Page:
Zhang actually weathers the tonal jump from brooding romantic lead to comic fish-out-of-water with aplumb. He invests a bevy of idiotic gags, like being handed a menu and confusing it for actual food, with more intelligence and craft than they deserve. Gong, on the other hand, can't seem to breathe the same kind of life into Lili, painting her as a grating, one-note cartoon character (although the dubbed voice performance certainly does her no favors either -- see below). Yu barely makes an impression as the baddie.
Despite spending too much of its running time frittering away most of the goodwill earned by its excellent opening section, A Terra-Cotta Warrior does manage to conclude with a satisfying, large-scale setpiece that merges the worlds of the 3rd century BC and the 1930s.
A Terra-Cotta Warrior is presented on a manufactured-on-demand (MOD) DVD-R, courtesy of the Warner Archive Collection.
The widescreen 2.40:1 transfer is a little more inconsistent than many of the films that have popped up in this Golden Harvest reissue series. There are frequent instances of dirt and scratches. The colors vacillate between anemic and more richly saturated. There are sporadic instances of digital noise and some of the night scenes show evidence of crushing in the blacks. It's certainly watchable, but not as well-preserved one might hope.
The disc offers three audio dubs in Dolby 2.0 mono: Cantonese, Mandarin, and English. The English dub sounds the worst, with less clarity than the Chinese tracks, but it is fortunately not augmented by ugly surface noise or other damage. Not speaking either native dialect, I found myself gravitating toward the Mandarin option, because the performances seemed more natural overall. However, the vocal performance of Lili is ten times more cartoon-y here than in the Cantonese version. All things considered, the broad, ditzy inflections of the Mandarin track probably fit Gong Li's one-dimensional performance better, but that doesn't change the fact that it is incredibly grating.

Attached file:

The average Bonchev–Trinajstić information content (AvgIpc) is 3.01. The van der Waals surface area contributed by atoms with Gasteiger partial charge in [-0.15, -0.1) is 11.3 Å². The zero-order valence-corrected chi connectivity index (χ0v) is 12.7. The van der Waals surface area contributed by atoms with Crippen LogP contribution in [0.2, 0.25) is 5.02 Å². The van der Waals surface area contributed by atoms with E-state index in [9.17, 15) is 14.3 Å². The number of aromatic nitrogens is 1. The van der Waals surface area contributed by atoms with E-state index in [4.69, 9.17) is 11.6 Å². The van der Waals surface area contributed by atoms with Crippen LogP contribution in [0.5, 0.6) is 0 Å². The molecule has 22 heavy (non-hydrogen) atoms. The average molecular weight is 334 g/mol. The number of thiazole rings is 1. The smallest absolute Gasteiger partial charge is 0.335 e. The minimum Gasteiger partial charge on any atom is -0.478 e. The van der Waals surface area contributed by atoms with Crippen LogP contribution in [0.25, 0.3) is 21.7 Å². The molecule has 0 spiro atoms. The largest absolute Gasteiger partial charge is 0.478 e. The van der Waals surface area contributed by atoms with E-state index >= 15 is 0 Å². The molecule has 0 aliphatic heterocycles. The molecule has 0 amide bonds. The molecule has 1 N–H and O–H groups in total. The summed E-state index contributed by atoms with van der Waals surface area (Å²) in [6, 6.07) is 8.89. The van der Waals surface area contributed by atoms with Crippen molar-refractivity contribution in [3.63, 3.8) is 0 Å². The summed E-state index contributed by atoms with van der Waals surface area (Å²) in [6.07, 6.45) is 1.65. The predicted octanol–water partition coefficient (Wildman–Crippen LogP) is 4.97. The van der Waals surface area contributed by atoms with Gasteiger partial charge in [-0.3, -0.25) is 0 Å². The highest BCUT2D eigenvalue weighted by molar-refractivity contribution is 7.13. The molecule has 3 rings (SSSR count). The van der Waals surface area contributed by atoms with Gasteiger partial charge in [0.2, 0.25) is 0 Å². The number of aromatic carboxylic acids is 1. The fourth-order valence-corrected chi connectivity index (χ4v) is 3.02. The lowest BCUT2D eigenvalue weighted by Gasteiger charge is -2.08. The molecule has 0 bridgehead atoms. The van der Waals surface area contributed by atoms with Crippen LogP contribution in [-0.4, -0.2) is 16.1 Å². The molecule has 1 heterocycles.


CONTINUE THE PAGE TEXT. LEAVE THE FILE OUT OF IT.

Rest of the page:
Once again, for a subtitle option, we get English SDH, which are just "dubtitles" of the English audio track, sometimes referencing sounds not even heard in the Chinese options. As with many of these Golden Harvest titles, whoever created the subtitle track goes overboard in referencing when music is playing or describing sounds connected to actions we can clearly see onscreen. It's not quite as overboard as the Pedicab Driver subs, but it's still mildly frustrating.
Despite its long stretches of puzzling incoherence, fans of unusual genre flicks will probably want to check out A Terra-Cotta Warrior. With its understated romantic opening and its raucous Indiana Jones-style conclusion, there is not really another film quite like it. Director Zhang Yimou, in a rare acting appearance, is surprisingly deft at fighting, melodrama, and comedy. In the very least, the film certainly makes the case that Zhang could have had as interesting a career in front of the camera as he has had behind it. Recommended.
Justin Remer is a filmmaker, oddball musician, and frequent wearer of beards. His new single, Don't Depend on Me, is now available to stream or download on Bandcamp, Spotify, Amazon, Apple, and wherever else fine music is enjoyed.